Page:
In addition to neonatal anthropometry, our study also shows that maternal glycemia in 3rd trimester, but not maternal anthropometry per se, is independently related to critical cord-blood hormones shown to promote fetal ‘malprogramming’. While causal factors for adverse neonatal anthropometric outcomes are intensively studied, determinants of cord-blood insulin and leptin are less considered in clinical studies, although probably even more important mechanistically for the long-term development of metabolic disorders [8, 14, 20, 4749]. Especially, hyperinsulinism has been shown to be crucial for long-term ‘malprogramming’ of the child towards ‘diabesity’ predisposition [20, 47, 48]. Furthermore, cord-blood leptin correlates with neonatal adiposity [50], and might act as a growth factor in utero itself [51]. There is strong evidence that maternal obesity and diabetes are associated with higher cord-blood insulin and leptin concentrations [5255]. With regard to maternal glycemia it has been shown recently that both hormones are related to fasting and post load glucose at oGTT, adjusted for maternal BMI, in a multiethnic cohort with and without GDM [56]. Consistently, the present study indicates a strong influence of maternal glucose, but not BMI or GWG per se, on both hormones. Here, however, not glucose at the time of oGTT but in later pregnancy appeared critically linked to adverse birth outcomes. Since both clinical as well as experimental studies demonstrated the particular importance of, especially, hyperinsulinism for long-term ‘diabesity programming’, this observation seems to deserve particular attention [14, 20, 57].

The HAPO study clearly showed a linear positive relationship between maternal glucose concentrations at oGTT screening, in particular FG, and critical birth outcomes, e.g. birth weight and cord-blood C-peptide > 90th percentiles, respectively [16]. Moreover, it is suggested from HAPO that maternal obesity and GDM are independent risk factors for these outcomes, while the odds are additive and higher with increasing glycemia [15]. First, this implies that maternal glycemia is generally a major factor for fetal (over-) growth and hyperinsulinemia and further that a strong interaction exists between maternal BMI and glucose metabolism, while the relative contributions are difficult to tease apart. In HAPO, and a number of related studies addressing the influence of maternal anthropometry on neonatal outcomes, adjustment was made, however, only to oGTT glucose data [15, 58, 59], if performed at all [60, 61], while consideration of later maternal glycemia appears critical for analyses and interpretation. As indicated by the present study, the effects of maternal BMI and GWG, respectively, depend strongly on glucose metabolism not at oGTT but in later pregnancy, contributing significantly to fetal (over-) growth and critical cord-blood outcomes, respectively. Therefore, considering increasing insulin resistance in later pregnancy, regular glucose measurements in overweight/obese women appear to be recommendable even after a negative oGTT screening test. To date, however, research studies considering maternal glycemia in the 3rd trimester are very rare.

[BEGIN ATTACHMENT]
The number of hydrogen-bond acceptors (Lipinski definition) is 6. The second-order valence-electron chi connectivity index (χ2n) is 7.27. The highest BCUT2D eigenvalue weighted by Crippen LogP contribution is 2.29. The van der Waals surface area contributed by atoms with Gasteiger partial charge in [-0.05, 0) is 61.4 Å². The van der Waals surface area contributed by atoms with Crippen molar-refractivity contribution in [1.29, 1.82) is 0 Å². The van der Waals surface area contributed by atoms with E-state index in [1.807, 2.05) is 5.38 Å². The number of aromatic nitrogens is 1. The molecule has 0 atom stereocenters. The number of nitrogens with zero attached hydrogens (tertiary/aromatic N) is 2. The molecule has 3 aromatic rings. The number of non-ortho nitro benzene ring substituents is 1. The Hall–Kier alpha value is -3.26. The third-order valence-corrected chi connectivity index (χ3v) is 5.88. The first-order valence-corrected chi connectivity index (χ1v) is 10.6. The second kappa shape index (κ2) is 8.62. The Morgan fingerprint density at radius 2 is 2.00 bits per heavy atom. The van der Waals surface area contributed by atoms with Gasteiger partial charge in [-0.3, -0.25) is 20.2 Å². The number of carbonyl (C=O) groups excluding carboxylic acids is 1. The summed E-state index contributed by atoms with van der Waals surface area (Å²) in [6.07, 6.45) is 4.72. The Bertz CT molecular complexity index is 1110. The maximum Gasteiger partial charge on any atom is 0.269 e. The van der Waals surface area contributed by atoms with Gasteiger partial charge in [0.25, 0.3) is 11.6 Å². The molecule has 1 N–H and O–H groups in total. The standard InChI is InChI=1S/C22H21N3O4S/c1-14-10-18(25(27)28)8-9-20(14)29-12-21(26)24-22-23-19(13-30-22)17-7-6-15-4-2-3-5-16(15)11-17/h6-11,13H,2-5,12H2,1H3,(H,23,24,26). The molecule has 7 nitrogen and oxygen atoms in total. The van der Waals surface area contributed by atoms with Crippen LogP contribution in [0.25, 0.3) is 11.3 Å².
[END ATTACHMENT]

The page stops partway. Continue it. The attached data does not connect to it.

Although our data might appear to challenge the impact of maternal overweight for adverse birth outcomes, this would not be correct. Of course, maternal overweight/obesity and increased gestational weight gain play an important detrimental role, just due to tight links with glucose metabolism (insulin sensitivity). As shown here, not all initial associations of adverse birth outcomes with maternal 3rd trimester glucose withstood adjustment to maternal anthropometry. Furthermore, applying step-wise regression analyses with common categorical parameters to our dataset, pregravid overweight/obesity and excessive GWG remained predictors for relative birth weight and showed higher percentages in LGA offspring as compared to the internal reference group. However, all of these effects were rather weak and could not be confirmed using continuous variable analyses. Compared to maternal anthropometric parameters, glucose in 3rd trimester was clearly better related to birth outcomes, in particular placental weight, macrosomia and cord-blood insulin as well as leptin, the latter mainly reflecting neonatal adiposity. Taken together, our data therefore indicates that the impact of (higher) maternal weight status and GWG on critical birth outcomes is ultimately to a major extent attributable to maternal glycemia in late pregnancy, but not at the time of oGTT, i.e., potentially even independent of a negative oGTT screening test. This might have far ranging implications for clinical care.